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St. Paul of the Shipwreck

St. Paul of the Shipwreck by Lewis Williams, OFS

Artist Narrative:

St. Paul, The Apostle, had increasing trouble as he tried to integrate the new followers of Christ into his Jewish faith. Amongst many things, he was charged with defiling the temple by allowing Gentiles access. An enraged mob tried to kill him but Roman centurions intervened to save his life. He awaited trial the next two years for this in Caesarea. When a decision was made to have him returned to Jerusalem for trial, Paul exercised his right as a Roman citizen to be heard in Rome. This initiated the trip by ship to Rome in 60 AD and the shipwreck, the subject of this icon.

Malta, a tiny island off the Italian coast, was, after many stormy days at sea, where they finally ran the ship aground. Paul worked many miracles in Malta, and after three months, made his way to Rome where he was eventually beheaded sometime between the years 64 – 68 AD.

Paul, writing in 2 Corinthians 12, states he will not boast about all the wonderful things God has done for him. He describes instead his reason to boast of his weaknesses! So he would not become conceited, he believes God gave him a, thorn in the flesh, and told him, My grace is enough for you, for in weakness power reaches perfection. Paul emphasizes, Therefore I am content with weakness, with mistreatment, with distress, with persecutions and difficulties for the sake of Christ; for when I am powerless, it is then that I am strong.

This icon is offered in the prayer that you will find strength in your weakness.

His feast day is February 10.

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St. Paul in Malta

Christianity has almost 2000 years of history in Malta. According to tradition, it was brought to the Islands by none other than the Apostle Paul himself in around A.D. 60.

Paul was being taken to Rome to be tried as a political rebel, but the ship carrying him and some 274 others was caught in a violent storm only to be wrecked two weeks later on the Maltese coast. All aboard swam safely to land.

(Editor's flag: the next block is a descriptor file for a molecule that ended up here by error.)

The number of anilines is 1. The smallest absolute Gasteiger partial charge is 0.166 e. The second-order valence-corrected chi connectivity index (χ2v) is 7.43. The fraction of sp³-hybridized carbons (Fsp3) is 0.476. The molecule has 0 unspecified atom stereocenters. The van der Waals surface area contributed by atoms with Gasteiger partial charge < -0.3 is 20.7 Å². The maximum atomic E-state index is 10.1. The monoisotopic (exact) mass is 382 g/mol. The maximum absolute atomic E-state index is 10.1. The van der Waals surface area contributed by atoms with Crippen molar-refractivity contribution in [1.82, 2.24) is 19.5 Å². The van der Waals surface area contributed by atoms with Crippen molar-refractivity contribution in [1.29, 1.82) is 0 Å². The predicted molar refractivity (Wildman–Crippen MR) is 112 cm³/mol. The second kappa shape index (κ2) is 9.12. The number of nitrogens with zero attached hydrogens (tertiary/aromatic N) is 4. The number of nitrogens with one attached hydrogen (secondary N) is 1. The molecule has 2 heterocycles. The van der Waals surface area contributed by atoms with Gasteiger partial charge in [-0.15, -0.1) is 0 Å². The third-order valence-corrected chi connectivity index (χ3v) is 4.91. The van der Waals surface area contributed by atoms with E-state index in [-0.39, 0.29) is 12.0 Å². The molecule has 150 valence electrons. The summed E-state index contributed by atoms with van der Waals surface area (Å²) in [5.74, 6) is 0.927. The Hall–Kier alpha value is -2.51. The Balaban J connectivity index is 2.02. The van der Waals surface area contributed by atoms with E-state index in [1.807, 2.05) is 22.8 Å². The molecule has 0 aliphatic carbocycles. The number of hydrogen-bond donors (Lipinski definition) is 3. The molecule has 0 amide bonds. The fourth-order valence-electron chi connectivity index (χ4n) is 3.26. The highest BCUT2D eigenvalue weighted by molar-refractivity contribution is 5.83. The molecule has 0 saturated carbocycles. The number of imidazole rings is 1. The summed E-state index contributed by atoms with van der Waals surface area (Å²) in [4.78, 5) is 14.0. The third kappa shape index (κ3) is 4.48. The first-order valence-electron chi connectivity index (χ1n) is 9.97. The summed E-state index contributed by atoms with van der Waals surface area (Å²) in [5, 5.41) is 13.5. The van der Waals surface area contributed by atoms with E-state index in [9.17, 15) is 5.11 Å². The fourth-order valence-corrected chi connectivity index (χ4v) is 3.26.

The site of the wreck is traditionally known as St. Paul's Island, and is marked by a statue commemorating the event.

The welcome given to the survivors is described in the Acts of the Apostles (XXVIII) by St. Luke:

"And later we learned that the island was called Malta.
And the people who lived there showed us great kindness,
and they made a fire and called us all to warm ourselves... "

As the fire was lit, Paul was bitten by a poisonous snake but he suffered no ill effects. The islanders took this as a sign that he was a special man. This scene is depicted in many religious works of art on the Islands.

According to tradition, the Apostle took refuge in a cave, now known as St. Paul's Grotto in Rabat, Malta.

During his winter stay, he was invited to the house of Publius, the Romans' chief man on the Islands. It was here, according to tradition, that Paul cured Publius' father of a serious fever. Publius is then said to have converted to Christianity and was made the first Bishop of Malta. The Cathedral of Mdina is said to stand on the site of Publius' house.